With the last part of the configuration, we already stepped into the usage. But what are we able to do, if we called :NERDTreeFocus? The short answer is: pretty much everything you can do with a tree view in Sublime and other editors/IDEs. In this tutorial I only go through the functions I use mostly, but there are plenty more helpful shortcuts and functionalities. For a full reference you can always type in ? while in NERDTree and you get the full list of shortcuts. Press ? again to come back to the tree view. # Navigation Ok, lets start of easy. j and k are also used for navigating up and down like in any other buffer. To jump to the parent directory, you can press p and if you want to go to your root directory you press P. To open a directory press o. This will show all files and sub directories. To close the directory, simply press o again. # Setting the current node and bookmark The number one reason we want to use NERDTree is an overview of our current project or set of files, which is always a sub node in our file system. At the moment I’m navigating through the console to the root directory of my project and open vim there. But there is also a NERDTree way of doing this. You navigate to the root directory of your project in NERDTRee and press cd afterwards. This means “change directory” and it doesn’t have any visual effect. But now every command you type into command-line mode is relative to your chosen root directory and not to the system root. Next thing you may want to do is to only show this directory and hide the rest of your file system. By pressing C you set the underlying directory as the top most visible node. Every time you want to work on your project you need to navigate there. This gets very exhaustive, but NERDTree has a neat feature called bookmarks. You can bookmark directories and files and you are instantly able to open them from a bookmarks list, without navigating there first. To bookmark a node, like our project root, we type in :Bookmark, while NERDTree is focused and the project root is chosen. To open our bookmarks we can press B and now we can type cd, C and o on the chosen bookmark and we are in our project without navigating there first.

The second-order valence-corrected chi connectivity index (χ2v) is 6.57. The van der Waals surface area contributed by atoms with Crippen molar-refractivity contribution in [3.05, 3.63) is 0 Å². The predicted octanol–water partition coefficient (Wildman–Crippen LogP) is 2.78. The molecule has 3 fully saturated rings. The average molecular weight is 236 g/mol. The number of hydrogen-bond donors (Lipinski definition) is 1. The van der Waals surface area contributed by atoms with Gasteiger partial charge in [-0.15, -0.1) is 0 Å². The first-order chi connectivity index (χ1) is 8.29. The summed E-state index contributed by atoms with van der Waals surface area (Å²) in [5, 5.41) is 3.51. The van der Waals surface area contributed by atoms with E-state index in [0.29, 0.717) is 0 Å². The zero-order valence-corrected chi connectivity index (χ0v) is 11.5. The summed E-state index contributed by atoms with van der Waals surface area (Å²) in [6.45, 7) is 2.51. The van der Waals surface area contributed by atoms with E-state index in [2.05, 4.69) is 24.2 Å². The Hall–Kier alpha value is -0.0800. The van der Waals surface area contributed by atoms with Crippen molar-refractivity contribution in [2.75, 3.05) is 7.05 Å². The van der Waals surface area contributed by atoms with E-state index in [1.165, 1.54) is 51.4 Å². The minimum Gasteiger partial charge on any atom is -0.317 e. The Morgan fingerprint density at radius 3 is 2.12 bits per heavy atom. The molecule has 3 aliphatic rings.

If you want to get rid of the bookmark, you just navigate to the bookmark and press D.
Now we come to the most important part, actually opening a file. There are many different ways of opening. A normal open in the buffer to the right is done by pressing o. But you are also able to open a file in a new tab[t], in a vertical split[s] or horizontal split[i]. As a site node: o is always overwriting the buffer you were in last. So for example, if you opened some vertical splits and you are in the most right split, you focus NERDTree and open another file by pressing o, the most right buffer will be overwritten.
Modifying nodes in the file system
In the beginning I just used terminal commands like touch/mkdir/mv. With the help of :! I was able to do any CLI command from within vim. Afterwards I needed to refresh the file system by pressing R. But I discovered a much easier way of doing things like these, quite recently. Just go to a node, which you want to modify and press m. Now you get an overview of allowed operations.
These are adding, moving/renaming, copying and removing files or directories. Just choose the shortcut in front of the option and you will be put to the next instruction buffer. Removing needs to be confirmed by a ‘yes’. Adding, moving and copying requires the new path. As an example: if you want to add a new directory you press m on the given node, followed by a and then type in a directory name, followed by a /, otherwise a file would be created. If you are ok with the name, you confirm by pressing Enter. Every modification done from this menu will update your tree view automatically, so there is no need to refresh manually. I hope, this overview will get you started with NERDTree properly. If you have any questions you can ask them in the comment section below.